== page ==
on Jan 20, 2013
by Lucy Eades
Fertility injections are a common fertility treatment for women when Clomid doesn't work. Find out the different types of injections, success rates, and possible side effects.
When it comes to being infertile there are steps that need to be taken before you make it to fertility injections. First, trying naturally; depending on your age this will be anywhere from six to twelve months. This can last longer; it just depends on your age. If that doesn’t work then typically your doctor will put you on a pill form of fertility treatment. The most common fertility pill is known as Clomid, your doctor may discuss this with you at this point. If all else fails, there comes fertility injections. Claim Your 20 Free Pregnancy Tests – Click Here
Your fertility injections will honestly depend upon what the reason is that you are infertile, how your doctor believes that shot might help you, and what other medications you might be taking. If you are doing intrauterine insemination (IUI) then you technically are receiving an “injection” of the eggs and sperm into your uterus in hopes of implantation. However, in some cases the doctor might have you inject with the human chorionic gonadotropin hormone as well with IUI.
This is a hormone that helps regulate the reproductive system. Women have this in their bodies and if this level were to be thrown off it can cause infertility. Drugs that contain FSH are:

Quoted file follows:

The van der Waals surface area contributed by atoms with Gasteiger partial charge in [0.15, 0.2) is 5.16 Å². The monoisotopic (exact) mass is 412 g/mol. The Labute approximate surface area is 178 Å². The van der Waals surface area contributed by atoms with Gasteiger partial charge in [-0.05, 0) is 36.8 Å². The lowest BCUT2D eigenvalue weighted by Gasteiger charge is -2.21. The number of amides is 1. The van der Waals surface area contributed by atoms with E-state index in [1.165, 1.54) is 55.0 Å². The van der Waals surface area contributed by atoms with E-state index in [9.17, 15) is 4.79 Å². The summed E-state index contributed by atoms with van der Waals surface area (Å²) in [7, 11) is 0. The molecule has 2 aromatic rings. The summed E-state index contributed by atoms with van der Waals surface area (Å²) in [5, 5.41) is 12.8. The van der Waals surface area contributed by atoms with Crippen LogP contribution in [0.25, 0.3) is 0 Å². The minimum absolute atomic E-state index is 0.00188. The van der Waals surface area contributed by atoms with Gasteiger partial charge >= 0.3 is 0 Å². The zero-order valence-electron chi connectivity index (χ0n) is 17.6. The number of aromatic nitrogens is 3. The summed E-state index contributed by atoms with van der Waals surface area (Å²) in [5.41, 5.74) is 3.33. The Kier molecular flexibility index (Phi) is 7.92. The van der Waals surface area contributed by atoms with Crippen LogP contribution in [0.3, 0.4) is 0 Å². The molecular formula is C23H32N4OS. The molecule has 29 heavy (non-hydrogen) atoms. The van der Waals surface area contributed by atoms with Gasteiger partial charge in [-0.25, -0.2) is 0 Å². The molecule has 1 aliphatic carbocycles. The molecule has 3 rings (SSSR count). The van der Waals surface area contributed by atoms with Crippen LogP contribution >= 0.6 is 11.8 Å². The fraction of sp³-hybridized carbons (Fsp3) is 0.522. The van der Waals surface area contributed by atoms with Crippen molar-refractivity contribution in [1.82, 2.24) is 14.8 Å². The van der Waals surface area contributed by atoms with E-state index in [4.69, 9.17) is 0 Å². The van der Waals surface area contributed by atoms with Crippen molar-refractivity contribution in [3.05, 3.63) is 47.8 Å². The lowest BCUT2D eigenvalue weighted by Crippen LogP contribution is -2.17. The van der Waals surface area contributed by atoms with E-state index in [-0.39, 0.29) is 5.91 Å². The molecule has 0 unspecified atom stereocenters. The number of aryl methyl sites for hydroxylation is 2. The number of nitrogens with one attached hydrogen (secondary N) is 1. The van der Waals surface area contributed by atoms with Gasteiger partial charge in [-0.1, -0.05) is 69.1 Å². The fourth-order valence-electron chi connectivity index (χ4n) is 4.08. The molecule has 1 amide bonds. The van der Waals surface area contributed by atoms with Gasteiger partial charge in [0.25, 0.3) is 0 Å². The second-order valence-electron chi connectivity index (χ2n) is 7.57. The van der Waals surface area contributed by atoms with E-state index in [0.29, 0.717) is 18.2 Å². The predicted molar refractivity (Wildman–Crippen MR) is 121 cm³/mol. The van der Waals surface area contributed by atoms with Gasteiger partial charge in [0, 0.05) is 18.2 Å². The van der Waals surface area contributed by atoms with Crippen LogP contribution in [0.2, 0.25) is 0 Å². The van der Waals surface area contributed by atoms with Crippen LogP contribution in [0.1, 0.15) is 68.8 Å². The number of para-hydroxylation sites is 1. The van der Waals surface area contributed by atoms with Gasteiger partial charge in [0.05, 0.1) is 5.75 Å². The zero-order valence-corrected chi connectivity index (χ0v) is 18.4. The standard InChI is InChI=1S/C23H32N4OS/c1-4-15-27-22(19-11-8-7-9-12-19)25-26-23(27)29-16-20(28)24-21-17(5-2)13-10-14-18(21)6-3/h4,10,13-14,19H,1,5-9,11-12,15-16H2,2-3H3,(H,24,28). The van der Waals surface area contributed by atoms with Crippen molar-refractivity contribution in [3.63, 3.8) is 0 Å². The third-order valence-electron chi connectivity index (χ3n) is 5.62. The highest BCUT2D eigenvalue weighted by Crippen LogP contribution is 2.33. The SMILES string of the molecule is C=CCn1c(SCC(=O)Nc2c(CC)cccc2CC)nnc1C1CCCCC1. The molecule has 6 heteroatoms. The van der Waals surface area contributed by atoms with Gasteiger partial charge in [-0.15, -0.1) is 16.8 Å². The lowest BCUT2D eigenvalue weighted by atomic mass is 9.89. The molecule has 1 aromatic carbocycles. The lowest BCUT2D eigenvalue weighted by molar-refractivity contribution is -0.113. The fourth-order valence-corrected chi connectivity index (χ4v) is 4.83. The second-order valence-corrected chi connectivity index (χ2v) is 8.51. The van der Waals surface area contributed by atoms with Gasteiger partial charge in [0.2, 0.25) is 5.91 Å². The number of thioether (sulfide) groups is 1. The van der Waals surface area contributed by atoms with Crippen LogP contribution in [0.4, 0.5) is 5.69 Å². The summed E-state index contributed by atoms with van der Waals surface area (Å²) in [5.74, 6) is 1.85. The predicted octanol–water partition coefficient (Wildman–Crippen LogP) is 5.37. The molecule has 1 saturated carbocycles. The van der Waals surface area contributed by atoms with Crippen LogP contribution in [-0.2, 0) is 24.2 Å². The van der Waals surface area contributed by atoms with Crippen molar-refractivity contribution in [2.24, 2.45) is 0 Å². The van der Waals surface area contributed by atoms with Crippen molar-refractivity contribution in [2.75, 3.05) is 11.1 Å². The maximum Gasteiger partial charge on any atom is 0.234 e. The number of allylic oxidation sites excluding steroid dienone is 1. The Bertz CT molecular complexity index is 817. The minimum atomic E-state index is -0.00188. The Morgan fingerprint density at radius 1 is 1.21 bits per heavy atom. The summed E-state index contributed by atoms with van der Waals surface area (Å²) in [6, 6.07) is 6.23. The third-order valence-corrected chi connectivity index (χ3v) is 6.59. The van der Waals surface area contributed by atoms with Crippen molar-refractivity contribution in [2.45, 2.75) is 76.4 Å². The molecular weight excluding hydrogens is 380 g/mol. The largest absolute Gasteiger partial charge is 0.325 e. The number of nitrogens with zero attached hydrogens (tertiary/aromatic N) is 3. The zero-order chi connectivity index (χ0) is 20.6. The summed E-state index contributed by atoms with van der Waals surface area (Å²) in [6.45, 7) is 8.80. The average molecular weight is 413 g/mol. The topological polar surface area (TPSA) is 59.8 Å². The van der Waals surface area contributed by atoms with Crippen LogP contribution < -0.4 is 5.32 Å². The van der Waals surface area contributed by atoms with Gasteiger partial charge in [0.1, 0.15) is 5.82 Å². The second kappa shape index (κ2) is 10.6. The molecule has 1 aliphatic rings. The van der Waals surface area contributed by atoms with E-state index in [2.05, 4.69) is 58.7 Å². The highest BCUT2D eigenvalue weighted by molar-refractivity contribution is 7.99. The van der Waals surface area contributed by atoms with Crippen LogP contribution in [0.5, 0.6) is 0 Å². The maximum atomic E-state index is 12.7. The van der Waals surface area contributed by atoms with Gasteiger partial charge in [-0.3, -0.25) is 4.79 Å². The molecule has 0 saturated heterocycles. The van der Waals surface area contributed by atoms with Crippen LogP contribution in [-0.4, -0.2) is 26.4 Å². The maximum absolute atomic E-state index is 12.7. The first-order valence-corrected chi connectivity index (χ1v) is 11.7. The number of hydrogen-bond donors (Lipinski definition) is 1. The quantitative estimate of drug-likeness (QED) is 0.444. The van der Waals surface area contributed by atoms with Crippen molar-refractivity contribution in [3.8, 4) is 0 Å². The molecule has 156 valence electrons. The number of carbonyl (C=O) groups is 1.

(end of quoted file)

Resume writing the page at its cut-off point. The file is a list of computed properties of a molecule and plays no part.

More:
This hormone helps to stimulate the ovaries in order to produce more of the follicle stimulating hormone and the luteinizing hormone. This helps to release more eggs and further the odds of becoming pregnant.
This hormone is commonly found in pregnant women but can be injected into the un-pregnant woman to help stimulate the ovaries to release the more mature egg or eggs. This is typically injected if you are on other fertility medications already.
The particular drugs listed can be used for a number of things. The most common is to spark ovulation and “help” the process along.
These injection sites are usually the arm, stomach, or upper thigh. Fatty area is the most common place to receive these shots.
These drugs are not 100% effective. Of the women that take them and are able to ovulate almost 50% are able to conceive. However, with the good comes the bad; these fertility injections may also cause side effects.
*bruising at the injection site
*ovarian hyper stimulation
If you experience any of these conditions, contact your doctor to see what he or she would like to do about the problem. Be aware that with fertility injections you run the risk of having multiple children at once. This is common with women who have fertility injections.
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Lucy is a mother of three, who’s passionate about all things AP parenting. When she’s not busy giving tips on keeping babies healthy & happy, you can find her blogging on her popular YouTube channel